Reflection on the event ”Islam and the Big Questions” hosted by MAC Youth Vancouver and SFU MSA

By: Hamza Malik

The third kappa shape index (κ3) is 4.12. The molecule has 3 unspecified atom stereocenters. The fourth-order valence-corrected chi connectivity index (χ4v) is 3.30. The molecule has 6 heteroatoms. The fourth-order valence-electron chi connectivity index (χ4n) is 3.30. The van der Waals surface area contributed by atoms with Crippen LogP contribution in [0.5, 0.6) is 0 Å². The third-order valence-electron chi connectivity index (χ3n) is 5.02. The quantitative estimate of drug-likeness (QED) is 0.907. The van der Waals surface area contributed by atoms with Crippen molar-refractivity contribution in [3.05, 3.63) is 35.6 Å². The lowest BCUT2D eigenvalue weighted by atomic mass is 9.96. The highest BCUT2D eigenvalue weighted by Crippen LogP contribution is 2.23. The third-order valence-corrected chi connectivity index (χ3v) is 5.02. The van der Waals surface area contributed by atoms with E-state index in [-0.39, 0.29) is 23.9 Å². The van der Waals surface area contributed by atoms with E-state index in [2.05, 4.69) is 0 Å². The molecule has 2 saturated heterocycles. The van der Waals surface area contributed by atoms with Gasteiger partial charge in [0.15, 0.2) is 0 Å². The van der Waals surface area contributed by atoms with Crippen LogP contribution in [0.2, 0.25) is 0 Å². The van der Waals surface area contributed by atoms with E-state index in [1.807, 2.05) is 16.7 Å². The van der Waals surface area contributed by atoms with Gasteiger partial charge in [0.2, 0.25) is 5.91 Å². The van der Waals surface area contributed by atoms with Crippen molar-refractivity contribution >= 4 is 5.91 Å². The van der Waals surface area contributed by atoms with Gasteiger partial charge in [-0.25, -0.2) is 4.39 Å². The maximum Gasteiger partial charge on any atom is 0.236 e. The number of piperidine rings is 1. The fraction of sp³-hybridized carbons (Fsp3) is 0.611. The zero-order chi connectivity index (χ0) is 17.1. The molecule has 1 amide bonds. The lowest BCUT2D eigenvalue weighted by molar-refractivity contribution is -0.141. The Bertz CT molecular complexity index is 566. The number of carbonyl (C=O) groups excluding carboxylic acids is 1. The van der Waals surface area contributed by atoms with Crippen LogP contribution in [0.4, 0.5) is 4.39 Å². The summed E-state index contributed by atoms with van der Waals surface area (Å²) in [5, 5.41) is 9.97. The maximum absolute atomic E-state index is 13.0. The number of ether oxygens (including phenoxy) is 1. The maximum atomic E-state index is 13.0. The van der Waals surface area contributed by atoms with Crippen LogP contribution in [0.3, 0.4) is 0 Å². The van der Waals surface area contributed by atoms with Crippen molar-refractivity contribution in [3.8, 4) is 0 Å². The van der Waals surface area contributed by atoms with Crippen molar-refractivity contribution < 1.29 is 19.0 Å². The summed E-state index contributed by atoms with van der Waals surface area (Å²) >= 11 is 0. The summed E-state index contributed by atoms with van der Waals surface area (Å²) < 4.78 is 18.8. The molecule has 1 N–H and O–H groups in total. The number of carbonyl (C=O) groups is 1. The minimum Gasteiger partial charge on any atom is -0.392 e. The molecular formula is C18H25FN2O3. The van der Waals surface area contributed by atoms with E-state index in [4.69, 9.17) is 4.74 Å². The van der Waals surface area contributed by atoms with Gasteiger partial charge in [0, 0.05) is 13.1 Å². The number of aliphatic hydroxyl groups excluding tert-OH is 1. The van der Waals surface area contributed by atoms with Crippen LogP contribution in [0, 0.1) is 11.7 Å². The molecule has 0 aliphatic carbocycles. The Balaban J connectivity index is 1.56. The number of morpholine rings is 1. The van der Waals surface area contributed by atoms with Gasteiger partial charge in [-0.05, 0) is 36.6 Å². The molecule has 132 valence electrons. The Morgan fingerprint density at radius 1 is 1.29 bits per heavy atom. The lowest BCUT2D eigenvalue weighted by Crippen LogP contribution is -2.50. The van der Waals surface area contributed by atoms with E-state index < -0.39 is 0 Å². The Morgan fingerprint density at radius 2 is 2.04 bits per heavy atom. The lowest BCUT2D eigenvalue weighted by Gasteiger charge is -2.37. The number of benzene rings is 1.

I had a proper wake-up call yesterday. Well, more like a full-on affirmation of something I had initially felt in my gut a few months ago. We do a great disservice in how we frame the potential of the everyday young Muslim. Let me explain what I mean. You know how so many Islamic preachers/du’aat and scholars/’Ulema today will rail on about how Muslims have left the teachings of the religion and stopped caring to the point where they don’t even care to learn the basics? How we’re so far gone and off the path of guidance, that it’s no wonder our mosques are empty? That it’s no surprise, due to our complacency, that the current and coming generations of young Muslims are having identity crises which in turn may or may not lead to them to leave Islam? Among other things. Now, they’re not entirely wrong of course. But they’re not entirely fair in these sorts of passe assessments either. Yesterday evening, I attended a program hosted by the SFU MSA. The topic itself was titled ‘Islam and the Big Questions’ by bro Bassam Abunnadi and covered a host of critical foundational questions relating to the existence of God, the critical role of rationality in arriving to truth and even covered the epistemic limits of the scientific method. The event itself was really an introduction to the subject of kalaam and the philosophy of science. For a 90 minute talk to condense all of these themes in one sitting was no small undertaking. So Masha’Allah, overall, the event and content covered was rock solid and well explained. May Allah SWA bless the organizers and Ustadh Bassam for his time. What truly surprised me was the turnout. The room was jampacked (left side snapshot below) I’d say it may have been in the ballpark of over 100 students. Primarily young people. The classroom could only accommodate 60-70 students. For an SFU MSA event on its secondary campus, with minimal advertising? That’s a massive turnout. I want to share another short account with you before I get to the main thrust of my idea, so as to drive my point home: Last December, myself and a few other local du’aat were invited to speak on what we felt were some of the key relevant issues ailing the Muslim community at a local masjid. The turnout that masjid got just for that 1 event was apparently some of the highest they’ve ever seen for a halaqa/youth gathering. 300-400 people between both men and women. (I’m sure part of the reason was the free food). And the topics we covered? Dealing with doubts, why we believe, a conversion story to Islam and clearing basic misconceptions on some apparently violent verses of the Qur’an. In terms of actual content, it was honestly really basic material in a very short period of time. After repeated instances and events of this nature, I came to the bittersweet realization that I had alluded to above: 1) the bitter: An overwhelming turnout for events of this nature, speaks to a deeper issue within our communities. What I am about to say is nothing new and has been pointed out by an increasing number of our du’aat and scholars: A large reason why so many adolescent and young Muslims feel disconnected from the masjid, from typical halaqas and religious gatherings/institutions is because rarely are they exposed to an in-depth critical, relevant overview of Islam that can ground their practice beyond blind faith. Rarely are Muslims actually engaged at an early age and in adolescence, on how to navigate and deal with challenging counter-philosophies, religions, Western thought, and other competing truth claims and worldviews. How to ground our emaan (belief) in Allah, in sufficient reason from first principles (not to be conflated with popular Christian apologetics). There is little incentive placed on us at an early age to go out of our way to want to learn about our Deen. Its strictly protocol because parents said so (in the cases where they even care to teach the basics to begin with). All we are left with secularized, ritualized Islam that’s only manifested in Ramadhan and in the confines of ones home. Is it any surprise people become disengaged and apathetic? Our masaajid and most of our Ulema and madrassa graduates frankly just don’t possess the background let alone even a basic understanding on how to tackle serious existential crises, ideological challenges and social issues in a principled, substantive way. Whether it be naturalism, materialism, secular humanism, evolution, homosexuality, sex ed, Islamic ethics, Islam and politics, the miracles of the Qur’an, contending with popular arguments posed by agnostics/atheists, etc. In a nutshell, a large reason for such a disconnect and apathy towards our religious institutions is the fact that most youth don’t see the relevance of the masaajid or their Qur’an/maktab teachers beyond fulfilling a basic ritualistic conception of Islamic practice, relegated to recitation of the Qur’an, wudhu and Salaah. All done because our parents said so. Usul al-Jahiliyya, the ways of the ignorant. Maybe a learning of the 5 pillars of Islam and the articles of faith. But *nothing beyond that*. It’s all reduced to khutbahs on the importance of obeying ones parents, the greatness of Allah, stories of the Prophets, other minor polemical issues (I.e. is music halal? Should we follow a Madhab?! The virtues of fasting, etc). You know exactly what I mean. All of these themes are important no doubt. These are the faraa’idh. But that’s all we’re left with. Which nicely transitions me to my second point: 2) the sweet: bearing the above considerations in mind, people really are yearning to connect with Islam, with the truth in a meaningful way. With real depth and profundity. Events like the one we had yesterday are almost always extremely well attended and well received (if done well) because we are THIRSTY for forums like these in an environment where these kinds of programs are in such shortage. Our knowledge production in these sorts of fields has been largely abysmal, so we’ll take any chance we can get to make it out to anything that seeks to dig deeper beyond the standard fare of grade school level Islamic pedagogy.. We are starving for these sorts of discourses in our circles. Balance your programs, your halaqaat, your events between the ritualistic and the relevant (not a true dichotomy but you get what I mean). Give the generation a reason to connect in substance. In content. People WILL come. Don’t underestimate the collective zeal of our generations to want to learn and understand. We don’t need snazzy marketing. We don’t need long, eloquent speeches. We don’t need AAA celebrity preachers. We don’t need bitesized motivational reminders. We don’t need comedy da’wah and edutainment. Some of my most cherished moments as I learned the Deen and those with the most profound impact on my growth were those teachers and intellectual heavyweights who are hidden from the public eye. Who go unnoticed but have done great things in service of the Deen. Give the fellow laypeople a chance and they will yearn for the substance. The ‘real stuff’. Why? Because seldom are these themes ever tackled outside of the halls of a university setting or the odd YouTube debate featuring some prominent Islamic personality. I’m talking grassroots stuff. If we want to keep telling our youth and kids that ‘Islam is a complete way of life!’ but never take an active effort to demonstrate or showcase WHY, don’t be surprised when you get apathy in return. If you want to ram into youth and kids that the Qur’an is infallible, that Allah necessarily exists, that Muhammad (sws) was indeed a Prophet of Allah, that the story of Yusuf (as) was the best of all stories, don’t just TELL them, show them why! Show don’t tell. Belief in the fundamentals of truth was not meant to be blind. So that is why we should come to realize that the problem ahead of us is a longstanding one. Uneasy to overcome but possible nonetheless. We need to *stop* writing off our current generation of Muslim youth. That’s not to say that apathy among the general public doesn’t exist. Of course it does. But it’s a two way street. WE should make a collective effort to work with one another to ensure that we can have such forums/gatherings and see an improvement in our institutions for the coming generation. Like I said, with the right mindframe, the youth can be reached. It’s entirely possible. All it requires is a reframing in our approach and our thinking and a geared cognizance of the pressing issues that afflict the every day Muslim on the ground. PS excuse the length as always. Just some passing Saturday morning thoughts.                                      *** Hamza is a 4th year political science student who possesses a keen interest in philosophy, religion and politics as a whole. When he’s not working or at school, he enjoys spending his free time reading, gaming and partaking in a variety of grassroots projects in his community.